The first thirty to forty-five minutes promises humor. For instance, we meet a biker trio (Nick Savage, Kevin O’Brien, Gloria Charles) when Shelly and Vera (Catherine Parks) run into them at a convenience store. Although there is a threat of violence, clearly the gang is meant to be cheeky more than frightening. It feels like they are ripped right off midnight exploitation pictures. Even two of Chris’ friends are potheads (David Katims, Rachel Howard). Again, instead of using these personalities to provide moments of levity in between gasps of horror, the writers do nothing interesting with them. We know they’re bound to get killed, so why not have some fun along the way? Finally, listen closely to some of the dialogue. They sound pornographic. So you’d think that the sex scenes would be steamy. But alas.

Setup to the kills are a bit more polished this time around. However, this comes at a cost. For instance, given that Jason has begun to wear a hockey mask, there are a lot more shots in which we see him from head to toe. In the previous sequel and the original, either we take the over-the-shoulder perspective of the killer or the killer’s body from the chest up is hidden using shadows or other objects for about half the picture. Due to the limitation, there is more opportunity to create interesting shots. The level of suspense may not be high, but at least the angles from which we absorb the action are curious some of the time. Thus, due to the newfound freedom of showing Jason’s entire body, this film feels more like today’s slasher movies.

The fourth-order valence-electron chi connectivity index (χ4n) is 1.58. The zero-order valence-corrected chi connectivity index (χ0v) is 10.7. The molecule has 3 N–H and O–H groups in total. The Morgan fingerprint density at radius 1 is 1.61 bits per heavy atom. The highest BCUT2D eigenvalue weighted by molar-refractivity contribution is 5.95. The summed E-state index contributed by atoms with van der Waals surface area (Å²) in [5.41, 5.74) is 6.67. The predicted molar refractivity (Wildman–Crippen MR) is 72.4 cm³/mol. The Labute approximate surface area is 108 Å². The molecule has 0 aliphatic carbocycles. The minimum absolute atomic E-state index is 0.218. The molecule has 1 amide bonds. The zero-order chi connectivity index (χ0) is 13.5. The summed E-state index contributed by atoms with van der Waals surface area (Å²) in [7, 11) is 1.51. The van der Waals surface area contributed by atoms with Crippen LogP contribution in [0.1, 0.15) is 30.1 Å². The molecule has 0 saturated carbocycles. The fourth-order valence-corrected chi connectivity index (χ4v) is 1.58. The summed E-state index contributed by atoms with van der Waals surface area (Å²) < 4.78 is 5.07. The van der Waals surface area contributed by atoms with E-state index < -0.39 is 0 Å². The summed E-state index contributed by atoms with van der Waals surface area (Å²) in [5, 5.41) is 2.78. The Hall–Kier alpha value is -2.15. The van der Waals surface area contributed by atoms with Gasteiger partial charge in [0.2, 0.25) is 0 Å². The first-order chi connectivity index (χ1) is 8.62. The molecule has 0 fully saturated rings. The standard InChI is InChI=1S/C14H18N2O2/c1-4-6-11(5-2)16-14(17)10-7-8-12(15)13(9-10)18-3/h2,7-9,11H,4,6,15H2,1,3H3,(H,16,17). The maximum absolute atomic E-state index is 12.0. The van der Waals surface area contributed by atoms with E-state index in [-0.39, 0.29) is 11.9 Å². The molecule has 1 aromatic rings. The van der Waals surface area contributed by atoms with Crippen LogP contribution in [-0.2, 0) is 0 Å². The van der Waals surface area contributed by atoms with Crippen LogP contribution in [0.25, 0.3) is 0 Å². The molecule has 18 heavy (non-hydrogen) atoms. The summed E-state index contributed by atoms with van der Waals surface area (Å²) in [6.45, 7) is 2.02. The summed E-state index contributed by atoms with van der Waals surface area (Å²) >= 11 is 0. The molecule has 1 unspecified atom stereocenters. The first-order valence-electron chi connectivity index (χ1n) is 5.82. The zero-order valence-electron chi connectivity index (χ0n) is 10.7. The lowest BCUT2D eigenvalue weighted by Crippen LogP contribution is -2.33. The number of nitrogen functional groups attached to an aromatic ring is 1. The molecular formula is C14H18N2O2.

“Friday the 13th Part III,” directed by Steve Miner, is not unwatchable, but it is clearly inferior to its predecessors. I admired the small changes—such as the shift from camp counselors to a group of friends and the more humorous tone—because it shows that attempts are made to keep things a bit fresh. But the changes must be supported by good reasons. Because why make changes when these are not going to be utilized in such a way to elevate the entire work?

Friday the 13th Part 2


Friday the 13th Part 2 (1981)
★★ / ★★★★